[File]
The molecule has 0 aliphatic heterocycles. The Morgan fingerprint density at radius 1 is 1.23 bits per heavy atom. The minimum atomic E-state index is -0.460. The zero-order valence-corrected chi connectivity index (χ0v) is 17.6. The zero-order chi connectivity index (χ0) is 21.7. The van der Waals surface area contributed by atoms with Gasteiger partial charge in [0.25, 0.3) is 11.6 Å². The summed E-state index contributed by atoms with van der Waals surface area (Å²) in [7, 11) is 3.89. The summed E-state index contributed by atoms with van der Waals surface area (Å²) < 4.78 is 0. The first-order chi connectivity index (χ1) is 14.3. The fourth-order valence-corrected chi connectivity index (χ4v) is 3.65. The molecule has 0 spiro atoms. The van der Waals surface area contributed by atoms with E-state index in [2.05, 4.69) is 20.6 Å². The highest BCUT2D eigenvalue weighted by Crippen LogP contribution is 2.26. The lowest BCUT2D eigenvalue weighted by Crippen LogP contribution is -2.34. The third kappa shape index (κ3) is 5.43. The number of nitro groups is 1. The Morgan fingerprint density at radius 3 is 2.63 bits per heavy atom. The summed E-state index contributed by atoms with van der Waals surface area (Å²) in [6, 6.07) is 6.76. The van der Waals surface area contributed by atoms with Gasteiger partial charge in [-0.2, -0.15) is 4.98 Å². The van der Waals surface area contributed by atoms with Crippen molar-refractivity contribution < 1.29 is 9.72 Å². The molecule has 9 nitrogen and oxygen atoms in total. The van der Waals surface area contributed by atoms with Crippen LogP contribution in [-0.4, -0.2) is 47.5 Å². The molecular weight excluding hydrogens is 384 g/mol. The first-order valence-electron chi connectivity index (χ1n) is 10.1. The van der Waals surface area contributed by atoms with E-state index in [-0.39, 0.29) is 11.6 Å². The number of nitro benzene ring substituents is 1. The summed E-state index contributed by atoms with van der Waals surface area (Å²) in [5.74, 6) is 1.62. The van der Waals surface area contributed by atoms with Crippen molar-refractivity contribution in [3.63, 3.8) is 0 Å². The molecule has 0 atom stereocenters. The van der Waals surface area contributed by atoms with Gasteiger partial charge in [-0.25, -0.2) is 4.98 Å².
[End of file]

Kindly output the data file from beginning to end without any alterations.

The molecule has 0 aliphatic heterocycles. The Morgan fingerprint density at radius 1 is 1.23 bits per heavy atom. The minimum atomic E-state index is -0.460. The zero-order valence-corrected chi connectivity index (χ0v) is 17.6. The zero-order chi connectivity index (χ0) is 21.7. The van der Waals surface area contributed by atoms with Gasteiger partial charge in [0.25, 0.3) is 11.6 Å². The summed E-state index contributed by atoms with van der Waals surface area (Å²) in [7, 11) is 3.89. The summed E-state index contributed by atoms with van der Waals surface area (Å²) < 4.78 is 0. The first-order chi connectivity index (χ1) is 14.3. The fourth-order valence-corrected chi connectivity index (χ4v) is 3.65. The molecule has 0 spiro atoms. The van der Waals surface area contributed by atoms with E-state index in [2.05, 4.69) is 20.6 Å². The highest BCUT2D eigenvalue weighted by Crippen LogP contribution is 2.26. The lowest BCUT2D eigenvalue weighted by Crippen LogP contribution is -2.34. The third kappa shape index (κ3) is 5.43. The number of nitro groups is 1. The Morgan fingerprint density at radius 3 is 2.63 bits per heavy atom. The summed E-state index contributed by atoms with van der Waals surface area (Å²) in [6, 6.07) is 6.76. The van der Waals surface area contributed by atoms with Gasteiger partial charge in [-0.2, -0.15) is 4.98 Å². The van der Waals surface area contributed by atoms with Crippen molar-refractivity contribution < 1.29 is 9.72 Å². The molecule has 9 nitrogen and oxygen atoms in total. The van der Waals surface area contributed by atoms with Crippen LogP contribution in [-0.4, -0.2) is 47.5 Å². The molecular weight excluding hydrogens is 384 g/mol. The first-order valence-electron chi connectivity index (χ1n) is 10.1. The van der Waals surface area contributed by atoms with E-state index in [-0.39, 0.29) is 11.6 Å². The number of nitro benzene ring substituents is 1. The summed E-state index contributed by atoms with van der Waals surface area (Å²) in [5.74, 6) is 1.62. The van der Waals surface area contributed by atoms with Crippen molar-refractivity contribution in [3.63, 3.8) is 0 Å². The molecule has 0 atom stereocenters. The van der Waals surface area contributed by atoms with Gasteiger partial charge in [-0.25, -0.2) is 4.98 Å².